I’m glad you told me that!! I never put a Chevy motor in a ford!! I’ve always tried to keep a ford a ford a Chevy a Chevy and a dodge a dodge!! But hearing this after all the posts I’ve read of yours I believe to be true!! Being I don’t have any ford small blocks sitting around I won’t bid!! A really cool body style nevertheless!! I would love to have it!! Oh btw happy retirement!!!

        Like 2
      • geomechs geomechs Member

        Thanks, Tim.

        Like 1
  9. Chris in Clover

    slightly ambitious project but very do-able for the right buyer.
    keep the mechanical brakes,
    when properly restored they are just as good as hydraulic and less trouble to maintain.

    Like 1
    • geomechs geomechs Member

      Completely agree with you. I’ve seen mechanicals lock the wheels. And if you lose a wheel, you still have half your brakes. I’ve got a friend who is a confirmed user just because of that…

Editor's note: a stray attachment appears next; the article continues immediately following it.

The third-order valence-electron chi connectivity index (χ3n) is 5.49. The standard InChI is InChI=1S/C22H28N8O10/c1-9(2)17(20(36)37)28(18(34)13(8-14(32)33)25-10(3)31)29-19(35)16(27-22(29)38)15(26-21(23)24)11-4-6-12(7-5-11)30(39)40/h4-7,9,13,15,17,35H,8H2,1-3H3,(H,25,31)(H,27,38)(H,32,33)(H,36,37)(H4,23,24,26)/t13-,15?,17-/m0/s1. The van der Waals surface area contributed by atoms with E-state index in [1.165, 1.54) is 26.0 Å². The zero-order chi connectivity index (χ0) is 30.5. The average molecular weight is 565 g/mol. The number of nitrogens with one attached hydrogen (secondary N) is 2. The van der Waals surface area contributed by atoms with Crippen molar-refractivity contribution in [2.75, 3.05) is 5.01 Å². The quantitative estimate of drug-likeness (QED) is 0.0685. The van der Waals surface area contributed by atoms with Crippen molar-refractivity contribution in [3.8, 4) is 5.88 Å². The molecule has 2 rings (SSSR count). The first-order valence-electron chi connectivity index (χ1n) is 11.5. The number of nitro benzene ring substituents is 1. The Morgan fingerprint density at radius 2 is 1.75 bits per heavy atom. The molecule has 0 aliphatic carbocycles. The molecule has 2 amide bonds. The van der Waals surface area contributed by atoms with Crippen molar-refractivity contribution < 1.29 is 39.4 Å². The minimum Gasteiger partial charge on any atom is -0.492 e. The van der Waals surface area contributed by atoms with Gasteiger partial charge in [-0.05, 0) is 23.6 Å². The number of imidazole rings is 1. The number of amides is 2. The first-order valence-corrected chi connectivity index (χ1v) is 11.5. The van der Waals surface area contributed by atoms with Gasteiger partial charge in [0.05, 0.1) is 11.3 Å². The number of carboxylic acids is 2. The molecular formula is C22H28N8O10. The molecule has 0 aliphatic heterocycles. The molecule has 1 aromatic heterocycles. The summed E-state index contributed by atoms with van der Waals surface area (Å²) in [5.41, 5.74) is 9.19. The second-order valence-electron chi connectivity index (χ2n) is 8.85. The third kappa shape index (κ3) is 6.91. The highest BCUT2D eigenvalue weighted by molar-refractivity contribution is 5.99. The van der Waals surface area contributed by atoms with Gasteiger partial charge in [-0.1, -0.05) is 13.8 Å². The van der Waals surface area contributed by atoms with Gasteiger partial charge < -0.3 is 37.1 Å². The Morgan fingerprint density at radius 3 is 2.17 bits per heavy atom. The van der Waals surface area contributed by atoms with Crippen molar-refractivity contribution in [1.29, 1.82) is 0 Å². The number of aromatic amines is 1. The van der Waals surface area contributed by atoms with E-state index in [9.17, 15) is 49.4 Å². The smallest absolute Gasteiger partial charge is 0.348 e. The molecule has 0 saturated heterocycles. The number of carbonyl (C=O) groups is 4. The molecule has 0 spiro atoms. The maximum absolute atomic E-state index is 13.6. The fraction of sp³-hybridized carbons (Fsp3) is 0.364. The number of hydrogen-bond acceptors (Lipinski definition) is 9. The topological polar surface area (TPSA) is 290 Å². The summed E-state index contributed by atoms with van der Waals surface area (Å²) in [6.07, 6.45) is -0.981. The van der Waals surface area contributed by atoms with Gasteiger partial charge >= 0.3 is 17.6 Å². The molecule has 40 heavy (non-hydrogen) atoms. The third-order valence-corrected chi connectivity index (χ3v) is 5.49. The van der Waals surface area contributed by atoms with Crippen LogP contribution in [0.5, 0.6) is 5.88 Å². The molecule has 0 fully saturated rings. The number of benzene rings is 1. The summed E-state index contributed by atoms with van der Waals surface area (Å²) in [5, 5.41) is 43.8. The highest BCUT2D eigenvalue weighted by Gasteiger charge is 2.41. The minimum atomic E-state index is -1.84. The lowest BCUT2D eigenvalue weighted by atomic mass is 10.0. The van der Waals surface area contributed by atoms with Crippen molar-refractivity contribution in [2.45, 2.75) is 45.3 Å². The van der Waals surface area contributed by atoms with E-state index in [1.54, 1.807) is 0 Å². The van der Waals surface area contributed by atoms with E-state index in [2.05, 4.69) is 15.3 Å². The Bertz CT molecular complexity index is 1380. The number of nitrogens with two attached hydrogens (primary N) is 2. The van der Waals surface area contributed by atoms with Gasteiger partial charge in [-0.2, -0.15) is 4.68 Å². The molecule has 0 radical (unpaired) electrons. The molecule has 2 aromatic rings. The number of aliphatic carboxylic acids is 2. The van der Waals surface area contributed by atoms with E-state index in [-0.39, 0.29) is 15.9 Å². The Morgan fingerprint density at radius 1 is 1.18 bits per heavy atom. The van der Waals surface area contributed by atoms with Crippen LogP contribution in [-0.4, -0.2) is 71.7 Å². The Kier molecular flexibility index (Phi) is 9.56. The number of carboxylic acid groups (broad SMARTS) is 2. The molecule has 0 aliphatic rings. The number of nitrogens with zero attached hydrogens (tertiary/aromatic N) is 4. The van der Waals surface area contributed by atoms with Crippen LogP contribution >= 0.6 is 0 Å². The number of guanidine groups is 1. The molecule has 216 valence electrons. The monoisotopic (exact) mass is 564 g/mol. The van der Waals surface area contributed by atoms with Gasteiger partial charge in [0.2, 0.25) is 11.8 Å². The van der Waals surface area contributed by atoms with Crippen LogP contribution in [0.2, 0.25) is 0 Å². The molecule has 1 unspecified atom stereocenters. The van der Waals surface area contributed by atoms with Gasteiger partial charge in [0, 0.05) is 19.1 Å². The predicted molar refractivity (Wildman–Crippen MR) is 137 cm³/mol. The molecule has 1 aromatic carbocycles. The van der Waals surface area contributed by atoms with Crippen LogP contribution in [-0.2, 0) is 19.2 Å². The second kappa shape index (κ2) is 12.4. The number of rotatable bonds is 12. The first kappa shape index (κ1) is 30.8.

Like 2
  10. ctmphrs

    Good brakes don’t lock the wheels.No wonder you guys think mechanical brakes work.

    Like 0
    • John S

      The ability to “lock the wheels” doesn’t mean they always lock. It means that there is ample braking available to an accomplished driver… a.k.a. someone who knows what they are talking about, such as geomechs. The main problem with mechanical brakes is not the break system itself, but the mechanical ability (or lack thereof) of the person responsible for keeping them adjusted. They do, in fact, require more attention than hydraulics. But a “true mechanic” doesn’t mind the challenge.

      Like 1
  11. Wayne McCoy

    Realmc1951 in Chattanooga

    I am the new owner of the 1936 Coupe that is the subject of this article. I did not see the article until after I had already purchased the car but it would not have made any difference. Just to give an update I thought I would share my plans for the car. I like original so that is the direction I am headed. I have a friend who had an all original running and driving 1935 Cabriolet that he decided he wanted to street rod complete with new frame, motor, transmission, etc. I asked him if I could have all the “stuff “ that he did not use and he said yes. That is when I started my quest to find a body to help rescue with all the parts from my friend. I received the stuff last Thursday, saw the 1936 on EBay the same day, won the bid on Friday, and picked the car up on Saturday. I will be glad to post pictures if anyone is interested.

    Like 2
  12. Woody

    Congratulations Wayne sounds like perfect sense to invest time with this piece of history!

    Like 1